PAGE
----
One time I dreamed that there were several giraffes walking on water, headed straight toward my drawbridge. I was afraid I wouldn’t get the bridge opened on time, but I did. As a matter of fact, I opened it so quickly that it flew apart and came crashing down, tons of concrete and steel missing me by inches. And yet the giraffes ambled on, without so much as a fare-thee-well. They must have been late for a very important date. The nerve of some water-walking mammals.

Dreams like that make me avoid Melatonin. I only take it as a last resort, when I’m so desperate to sleep that any warped delusion is superior to tossing and turning. It never fails to knock me out. It just leaves my unconscious mind to fend for itself.

But I can’t really blame the Melatonin, can I? I mean, it didn’t put that imagery in my brain. It had to have been there all along. The Melatonin simply sets it free.

And that makes me wonder what else is lurking in my mental warehouse. I bet there are creatures in there that I have yet to encounter. Beings with magical powers that I hope are used for good, not evil. People and things that are capable of walking on Escher’s staircases. Floating islands of thought, drifting in a psychedelic sea of creativity.

It kind of makes me feel as though I’m carrying around, deep within me, a savory stew of untapped potential. It’s strange to think that there are places in my head where I have never been, where the rules of physics are merely suggestions, and anything could happen.

How exciting! How scary.

19 Salvador Dali Mysterious Mouth Appearing in the Back of My Nurse, 1941

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Time Machines

I was sitting with a couple of friends the other day (waving at Caly and Mor) and we embarked on a flight of fancy, a sort of thought experiment about time machines. And now I can’t get it out of my head. I don’t know if this will reveal as much about the subject matter as it does about how my mind works and how I view society, but there you have it.

In most science fiction stories that I’ve read about time travel, the main concerns seem to be changing the future and/or running into yourself. I think there is a lot more to worry about than that. A whole lot more.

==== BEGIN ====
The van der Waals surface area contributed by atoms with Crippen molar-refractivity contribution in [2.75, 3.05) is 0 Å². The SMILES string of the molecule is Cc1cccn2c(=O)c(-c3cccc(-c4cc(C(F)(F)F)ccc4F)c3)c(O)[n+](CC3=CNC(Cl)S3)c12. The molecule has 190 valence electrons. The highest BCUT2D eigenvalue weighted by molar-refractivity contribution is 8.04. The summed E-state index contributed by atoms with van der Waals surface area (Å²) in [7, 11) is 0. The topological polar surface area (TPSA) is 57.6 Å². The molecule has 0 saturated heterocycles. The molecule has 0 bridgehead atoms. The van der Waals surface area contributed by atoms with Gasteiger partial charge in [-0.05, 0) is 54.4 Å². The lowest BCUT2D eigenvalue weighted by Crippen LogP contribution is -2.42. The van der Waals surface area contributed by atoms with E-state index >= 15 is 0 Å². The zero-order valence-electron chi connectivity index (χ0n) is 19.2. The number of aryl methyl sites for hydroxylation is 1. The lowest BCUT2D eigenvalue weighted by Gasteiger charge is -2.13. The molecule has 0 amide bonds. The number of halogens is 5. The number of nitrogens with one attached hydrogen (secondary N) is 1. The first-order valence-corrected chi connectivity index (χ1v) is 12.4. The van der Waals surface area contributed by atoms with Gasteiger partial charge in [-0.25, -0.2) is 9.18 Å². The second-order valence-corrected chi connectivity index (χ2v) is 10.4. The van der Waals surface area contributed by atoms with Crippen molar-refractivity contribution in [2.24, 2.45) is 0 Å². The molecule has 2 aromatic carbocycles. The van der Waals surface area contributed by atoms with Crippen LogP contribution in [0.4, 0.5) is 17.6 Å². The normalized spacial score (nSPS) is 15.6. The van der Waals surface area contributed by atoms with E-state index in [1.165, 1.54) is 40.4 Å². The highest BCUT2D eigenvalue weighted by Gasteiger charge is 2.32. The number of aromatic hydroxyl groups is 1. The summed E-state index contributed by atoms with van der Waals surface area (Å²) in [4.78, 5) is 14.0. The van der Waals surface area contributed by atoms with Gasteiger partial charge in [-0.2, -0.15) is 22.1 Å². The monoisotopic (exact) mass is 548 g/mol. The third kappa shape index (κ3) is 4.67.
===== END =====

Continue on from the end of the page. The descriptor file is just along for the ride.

I sincerely believe that humanity’s main motivator is greed, so the first thing that people would do is try to figure out a way to make money from this invention. And at first it wouldn’t be very hard. Since today’s money would buy a lot more yesterday, you’d simply have to convert to the gold standard to avoid pesky questions like, “What’s a Euro?” from the people of the 1400’s, and then buy up everything in sight.

Of course, as all the gold flooded into the past, that would make the present time economy rather hard to navigate. So the next step would be making sure that you and yours were well positioned, and the best way to do that would be to give your ancestors an unfair advantage. Get them the gold, have them buy up the real estate, and when the gold runs out, then it’s time to give them modern day weapons. That would make for some scary times. If my AK47 encounters your bow and arrow, who do you think would win?

Another advantage would be in the form of increased health. If you could make sure your relatives thrive during the plague, wouldn’t you do it? And that would definitely put them in positions of power and influence.

And then, of course, there’s the ability to foretell the “future”. As in, you might not want to be in San Francisco on April 18, 1906, when the great earthquake is going to hit. But on the other hand, you could make a fortune selling tents, food and water in the aftermath.

But while predicting natural disasters would remain constant, what would change drastically is human events, as the future would be in a constant state of flux. For example, would World War II occur if a different group of people survived the black plague and produced an entirely different population?